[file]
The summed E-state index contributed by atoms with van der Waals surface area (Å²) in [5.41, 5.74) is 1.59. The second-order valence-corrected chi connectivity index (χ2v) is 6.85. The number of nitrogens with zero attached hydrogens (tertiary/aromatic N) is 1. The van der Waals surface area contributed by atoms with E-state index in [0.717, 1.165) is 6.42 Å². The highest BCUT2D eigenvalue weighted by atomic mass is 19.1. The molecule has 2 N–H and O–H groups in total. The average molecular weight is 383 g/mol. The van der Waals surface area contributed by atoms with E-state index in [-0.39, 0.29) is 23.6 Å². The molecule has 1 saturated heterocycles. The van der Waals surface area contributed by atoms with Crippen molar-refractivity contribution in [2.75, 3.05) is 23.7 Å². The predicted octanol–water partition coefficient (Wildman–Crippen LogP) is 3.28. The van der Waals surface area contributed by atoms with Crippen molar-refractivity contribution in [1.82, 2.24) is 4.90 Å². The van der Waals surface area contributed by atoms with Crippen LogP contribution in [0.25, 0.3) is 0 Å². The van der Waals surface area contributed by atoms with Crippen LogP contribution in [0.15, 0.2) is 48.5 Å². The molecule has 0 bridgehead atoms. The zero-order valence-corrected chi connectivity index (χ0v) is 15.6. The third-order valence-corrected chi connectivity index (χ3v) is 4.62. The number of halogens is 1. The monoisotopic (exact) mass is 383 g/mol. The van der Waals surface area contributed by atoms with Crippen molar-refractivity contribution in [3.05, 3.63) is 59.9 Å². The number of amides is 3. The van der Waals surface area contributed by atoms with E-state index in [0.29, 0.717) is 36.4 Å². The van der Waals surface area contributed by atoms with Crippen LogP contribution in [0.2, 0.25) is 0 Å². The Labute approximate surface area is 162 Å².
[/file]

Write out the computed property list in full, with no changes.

The summed E-state index contributed by atoms with van der Waals surface area (Å²) in [5.41, 5.74) is 1.59. The second-order valence-corrected chi connectivity index (χ2v) is 6.85. The number of nitrogens with zero attached hydrogens (tertiary/aromatic N) is 1. The van der Waals surface area contributed by atoms with E-state index in [0.717, 1.165) is 6.42 Å². The highest BCUT2D eigenvalue weighted by atomic mass is 19.1. The molecule has 2 N–H and O–H groups in total. The average molecular weight is 383 g/mol. The van der Waals surface area contributed by atoms with E-state index in [-0.39, 0.29) is 23.6 Å². The molecule has 1 saturated heterocycles. The van der Waals surface area contributed by atoms with Crippen molar-refractivity contribution in [2.75, 3.05) is 23.7 Å². The predicted octanol–water partition coefficient (Wildman–Crippen LogP) is 3.28. The van der Waals surface area contributed by atoms with Crippen molar-refractivity contribution in [1.82, 2.24) is 4.90 Å². The van der Waals surface area contributed by atoms with Crippen LogP contribution in [0.25, 0.3) is 0 Å². The van der Waals surface area contributed by atoms with Crippen LogP contribution in [0.15, 0.2) is 48.5 Å². The molecule has 0 bridgehead atoms. The zero-order valence-corrected chi connectivity index (χ0v) is 15.6. The third-order valence-corrected chi connectivity index (χ3v) is 4.62. The number of halogens is 1. The monoisotopic (exact) mass is 383 g/mol. The van der Waals surface area contributed by atoms with Crippen molar-refractivity contribution in [3.05, 3.63) is 59.9 Å². The number of amides is 3. The van der Waals surface area contributed by atoms with E-state index in [0.29, 0.717) is 36.4 Å². The van der Waals surface area contributed by atoms with Crippen LogP contribution in [0.2, 0.25) is 0 Å². The Labute approximate surface area is 162 Å².